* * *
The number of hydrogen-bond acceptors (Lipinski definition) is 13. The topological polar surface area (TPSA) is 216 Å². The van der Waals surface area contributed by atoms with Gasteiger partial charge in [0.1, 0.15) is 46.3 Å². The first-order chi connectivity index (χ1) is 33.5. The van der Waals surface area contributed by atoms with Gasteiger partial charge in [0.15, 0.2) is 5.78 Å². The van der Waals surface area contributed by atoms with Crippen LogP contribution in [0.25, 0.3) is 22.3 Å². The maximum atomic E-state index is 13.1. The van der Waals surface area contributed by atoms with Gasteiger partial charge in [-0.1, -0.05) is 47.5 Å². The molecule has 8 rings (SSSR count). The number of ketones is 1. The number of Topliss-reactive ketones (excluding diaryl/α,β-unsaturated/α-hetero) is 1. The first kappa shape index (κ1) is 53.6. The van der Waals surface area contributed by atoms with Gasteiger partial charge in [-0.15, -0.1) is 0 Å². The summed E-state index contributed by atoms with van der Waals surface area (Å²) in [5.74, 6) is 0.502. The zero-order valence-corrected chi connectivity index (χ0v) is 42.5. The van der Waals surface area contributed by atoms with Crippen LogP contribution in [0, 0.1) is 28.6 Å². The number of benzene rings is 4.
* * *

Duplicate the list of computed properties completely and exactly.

The number of hydrogen-bond acceptors (Lipinski definition) is 13. The topological polar surface area (TPSA) is 216 Å². The van der Waals surface area contributed by atoms with Gasteiger partial charge in [0.1, 0.15) is 46.3 Å². The first-order chi connectivity index (χ1) is 33.5. The van der Waals surface area contributed by atoms with Gasteiger partial charge in [0.15, 0.2) is 5.78 Å². The van der Waals surface area contributed by atoms with Crippen LogP contribution in [0.25, 0.3) is 22.3 Å². The maximum atomic E-state index is 13.1. The van der Waals surface area contributed by atoms with Gasteiger partial charge in [-0.1, -0.05) is 47.5 Å². The molecule has 8 rings (SSSR count). The number of ketones is 1. The number of Topliss-reactive ketones (excluding diaryl/α,β-unsaturated/α-hetero) is 1. The first kappa shape index (κ1) is 53.6. The van der Waals surface area contributed by atoms with Gasteiger partial charge in [-0.15, -0.1) is 0 Å². The summed E-state index contributed by atoms with van der Waals surface area (Å²) in [5.74, 6) is 0.502. The zero-order valence-corrected chi connectivity index (χ0v) is 42.5. The van der Waals surface area contributed by atoms with Crippen LogP contribution in [0, 0.1) is 28.6 Å². The number of benzene rings is 4.